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House Votes to Set Up Radio Free Afghanistan to Tell U.S. Side


WASHINGTON — The House approved legislation Wednesday that would create a Radio Free Afghanistan to tell Washington's side of the story in the war on terrorism, broadcasting news and information in the country's two main languages.

"Establishment of a Radio Free Afghanistan is vital to winning the propaganda war," said Rep. Ed Royce (R-Fullerton), the bill's main sponsor.

Royce has been pushing for the radio service since 1996, the year the Taliban rolled into Kabul, Afghanistan's capital, and established its fundamentalist Islamic regime. But Royce's proposal languished in Congress before the Sept. 11 terrorist attacks on the United States, which the Bush administration blames on Osama bin Laden and his Afghanistan-based terrorist network, Al Qaeda.

The House passed the bill, 405 to 2, and sent it to the Senate. It is uncertain whether a vote might occur in that chamber.

The U.S. government beamed broadcasts to Afghanistan during the Soviet occupation that ended in 1989. But the station went off the air in 1993 when Washington seemed to lose interest in Afghanistan, despite a civil war that vaulted the Taliban into power.

"The Taliban and the terrorists they are harboring use propaganda and censorship to maintain power," Royce said. "They must be countered. We've been asleep for years as the voices of hate have gone unchallenged. It's time we gave ourselves a microphone."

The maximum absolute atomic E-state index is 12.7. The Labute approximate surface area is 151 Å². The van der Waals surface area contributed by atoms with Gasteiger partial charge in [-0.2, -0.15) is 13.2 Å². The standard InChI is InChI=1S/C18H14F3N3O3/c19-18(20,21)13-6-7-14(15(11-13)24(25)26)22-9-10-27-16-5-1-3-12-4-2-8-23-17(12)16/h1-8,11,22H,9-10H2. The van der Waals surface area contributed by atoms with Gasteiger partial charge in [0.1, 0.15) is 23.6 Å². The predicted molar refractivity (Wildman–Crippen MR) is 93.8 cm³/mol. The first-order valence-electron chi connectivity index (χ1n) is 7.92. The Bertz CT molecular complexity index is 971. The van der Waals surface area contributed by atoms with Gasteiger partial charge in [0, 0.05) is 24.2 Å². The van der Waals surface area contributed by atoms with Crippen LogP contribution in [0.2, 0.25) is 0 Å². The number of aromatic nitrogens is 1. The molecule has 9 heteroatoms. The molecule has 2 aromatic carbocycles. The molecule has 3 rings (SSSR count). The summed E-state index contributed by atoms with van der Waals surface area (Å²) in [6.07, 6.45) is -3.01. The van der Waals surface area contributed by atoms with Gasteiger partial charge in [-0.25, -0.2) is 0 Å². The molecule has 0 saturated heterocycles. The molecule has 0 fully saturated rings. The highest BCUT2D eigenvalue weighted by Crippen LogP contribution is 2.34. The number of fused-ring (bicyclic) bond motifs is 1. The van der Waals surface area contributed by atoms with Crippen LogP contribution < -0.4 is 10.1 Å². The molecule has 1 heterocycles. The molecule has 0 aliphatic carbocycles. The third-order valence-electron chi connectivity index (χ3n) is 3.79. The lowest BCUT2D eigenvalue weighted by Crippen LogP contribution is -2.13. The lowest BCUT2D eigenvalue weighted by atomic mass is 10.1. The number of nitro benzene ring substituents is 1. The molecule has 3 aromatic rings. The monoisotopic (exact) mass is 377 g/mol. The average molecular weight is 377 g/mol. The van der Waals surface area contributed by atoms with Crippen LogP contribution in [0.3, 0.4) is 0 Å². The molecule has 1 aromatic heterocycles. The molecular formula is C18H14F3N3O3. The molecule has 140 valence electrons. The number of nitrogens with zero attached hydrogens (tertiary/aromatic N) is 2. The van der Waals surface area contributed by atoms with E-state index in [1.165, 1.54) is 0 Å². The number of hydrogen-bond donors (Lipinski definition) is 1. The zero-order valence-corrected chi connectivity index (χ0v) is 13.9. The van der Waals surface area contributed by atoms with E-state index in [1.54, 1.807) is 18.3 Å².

The legislation authorizes $19.5 million for the first year of broadcasts, which would be operated by Radio Free Europe/Radio Liberty, the U.S.-sponsored networks that broadcast to Eastern Europe and the Soviet Union during the Cold War. The networks have remained on the air.

"Radio Free Europe and Radio Liberty helped win the Cold War; Radio Free Afghanistan can help win the war on terror," Royce said.

Unlike the Voice of America, which already broadcasts world news and information about the United States to Afghanistan, the new radio network would focus solely on news about Afghanistan. Royce said the objective is to give Afghans information that they cannot get from Taliban radio or other highly censored local outlets.

Tom Dine, president of Radio Free Europe/Radio Liberty, said his organization is ready to begin the Afghan service almost at once.

Surveys by the Voice of America indicate that most Afghans get their news primarily from radio, including short-wave broadcasts by international services such as VOA and British Broadcasting Corp. The Taliban's rigorous religious code does not permit television broadcasts or satellite dishes.

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